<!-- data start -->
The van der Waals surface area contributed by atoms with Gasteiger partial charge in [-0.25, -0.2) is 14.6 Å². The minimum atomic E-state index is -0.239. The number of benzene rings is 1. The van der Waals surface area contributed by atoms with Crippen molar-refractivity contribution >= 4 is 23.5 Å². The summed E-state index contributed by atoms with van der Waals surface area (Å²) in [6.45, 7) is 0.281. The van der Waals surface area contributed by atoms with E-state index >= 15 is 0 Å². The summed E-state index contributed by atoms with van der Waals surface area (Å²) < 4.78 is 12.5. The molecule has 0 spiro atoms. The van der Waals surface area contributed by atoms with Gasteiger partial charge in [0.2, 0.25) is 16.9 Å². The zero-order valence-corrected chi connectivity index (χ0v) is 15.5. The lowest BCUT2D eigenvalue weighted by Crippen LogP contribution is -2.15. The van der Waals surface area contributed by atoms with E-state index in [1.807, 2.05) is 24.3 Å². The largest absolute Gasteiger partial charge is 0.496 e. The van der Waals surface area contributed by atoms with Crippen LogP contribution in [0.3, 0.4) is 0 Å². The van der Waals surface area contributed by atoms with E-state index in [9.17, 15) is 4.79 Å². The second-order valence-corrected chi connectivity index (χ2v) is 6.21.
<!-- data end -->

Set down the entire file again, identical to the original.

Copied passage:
The van der Waals surface area contributed by atoms with Gasteiger partial charge in [-0.25, -0.2) is 14.6 Å². The minimum atomic E-state index is -0.239. The number of benzene rings is 1. The van der Waals surface area contributed by atoms with Crippen molar-refractivity contribution >= 4 is 23.5 Å². The summed E-state index contributed by atoms with van der Waals surface area (Å²) in [6.45, 7) is 0.281. The van der Waals surface area contributed by atoms with E-state index >= 15 is 0 Å². The summed E-state index contributed by atoms with van der Waals surface area (Å²) < 4.78 is 12.5. The molecule has 0 spiro atoms. The van der Waals surface area contributed by atoms with Gasteiger partial charge in [0.2, 0.25) is 16.9 Å². The zero-order valence-corrected chi connectivity index (χ0v) is 15.5. The lowest BCUT2D eigenvalue weighted by Crippen LogP contribution is -2.15. The van der Waals surface area contributed by atoms with E-state index in [1.807, 2.05) is 24.3 Å². The largest absolute Gasteiger partial charge is 0.496 e. The van der Waals surface area contributed by atoms with Crippen LogP contribution in [0.3, 0.4) is 0 Å². The van der Waals surface area contributed by atoms with E-state index in [9.17, 15) is 4.79 Å². The second-order valence-corrected chi connectivity index (χ2v) is 6.21.